American Furniture 2013, edited by Luke Beckerdite, Chipstone Foundation, University Press of New England, 2013. Hardcover with dust jacket, 352 pages, color photos. List price: $65.
When it comes to research about American furniture, this is the book.
First published in 1993 and written by the foremost scholars in the field, this annual compilation of articles provides a comprehensive forum on furniture history, technology, connoisseurship and conservation. That sounds intimidating if not a bit egg-headed, but it’s not meant as such. American Furniture 2013, the latest edition of this laudable project, is likely to be appreciated by anyone seriously interested in the genre.
As the publisher noted, “American Furniture is an interdisciplinary journal dedicated to advancing knowledge of furniture made or used in the Americas from the seventeenth century to the present.”
Considered the publication of record in its field, American Furniture presents new research on furniture design, use, production and appreciation. The papers are research-driven, detail-oriented and heavily illustrated, with 384 images used in the latest edition.
Six articles, ranging from about 20 to 70 pages each, are presented in American Furniture 2013. They are:
* “The Early Work of John Townsend in the Christopher Townsend Shop Tradition” by Erik Gronning and Amy Coes
* “New Insights on the Virginia Royal Governor’s Chair” by Leroy Graves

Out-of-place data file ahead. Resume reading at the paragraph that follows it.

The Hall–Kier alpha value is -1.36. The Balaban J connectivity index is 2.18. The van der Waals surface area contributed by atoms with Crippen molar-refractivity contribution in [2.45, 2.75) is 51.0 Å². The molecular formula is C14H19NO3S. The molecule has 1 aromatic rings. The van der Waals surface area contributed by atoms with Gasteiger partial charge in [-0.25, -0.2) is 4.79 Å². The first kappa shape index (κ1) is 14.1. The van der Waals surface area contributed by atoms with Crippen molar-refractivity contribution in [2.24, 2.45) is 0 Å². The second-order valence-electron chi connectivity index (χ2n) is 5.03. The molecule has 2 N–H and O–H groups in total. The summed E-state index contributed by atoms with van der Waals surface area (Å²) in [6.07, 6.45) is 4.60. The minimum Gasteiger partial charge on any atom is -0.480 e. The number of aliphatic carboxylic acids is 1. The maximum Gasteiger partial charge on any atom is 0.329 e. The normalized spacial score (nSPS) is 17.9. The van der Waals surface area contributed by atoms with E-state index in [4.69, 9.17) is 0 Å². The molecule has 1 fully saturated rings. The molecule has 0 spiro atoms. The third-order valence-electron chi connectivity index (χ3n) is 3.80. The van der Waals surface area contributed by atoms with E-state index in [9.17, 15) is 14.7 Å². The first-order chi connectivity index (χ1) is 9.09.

* “Scientific Imaging Techniques and New Insights on the WH Cabinetmaker: A Southern Mystery Continues” by F. Carey Howlett and Kathy Z. Gillis
* “The Missing Chapter in the Life of Thomas Day” by Patricia Dane Rogers and Laurel Crone Sneed
* “‘A Shadow of a Magnitude’: The Furniture of Thomas Cook and Richard Parkin” by Carswell Rush Berlin
* “Philadelphia, Furniture, and the Pennsylvania Germans: A Reevaluation” by Lisa Minardi
American Furniture 2013 also includes reviews of five books of note, offering readers additional material worth investigating. Covered are:
* Mahogany: The Costs of Luxury in Early America by Jennifer L. Anderson, reviewed by Allan Breed
* Stretch: America’s First Family of Clockmakers by Donald L. Fennimore and Frank L. Hohmann III, reviewed by Dennis Carr
* The Art of Thomas Nisbet, Master Cabinetmaker by David Nasby, reviewed by Laura Fecych Sprague
* Texas Furniture: The Cabinetmakers and Their Work, 1840-1880, Vol. I (revised edition) and Vol. 2 by Lonn Taylor and David B. Warren, reviewed by Gerald W.R. Ward
* Woods in British Furniture-Making, 1400-1900: An Illustrated Historical Dictionary by Adam Bowett, reviewed by Alan Miller
The work concludes with a bibliography of recent writings on American furniture, compiled by Gerald W.R. Ward. The list primarily includes works published from 2012 through October 2013.
This reference book belongs on the shelf of any collector or dealer who has a serious interest in American furniture. Both informational and intriguing, it’s well worth the price.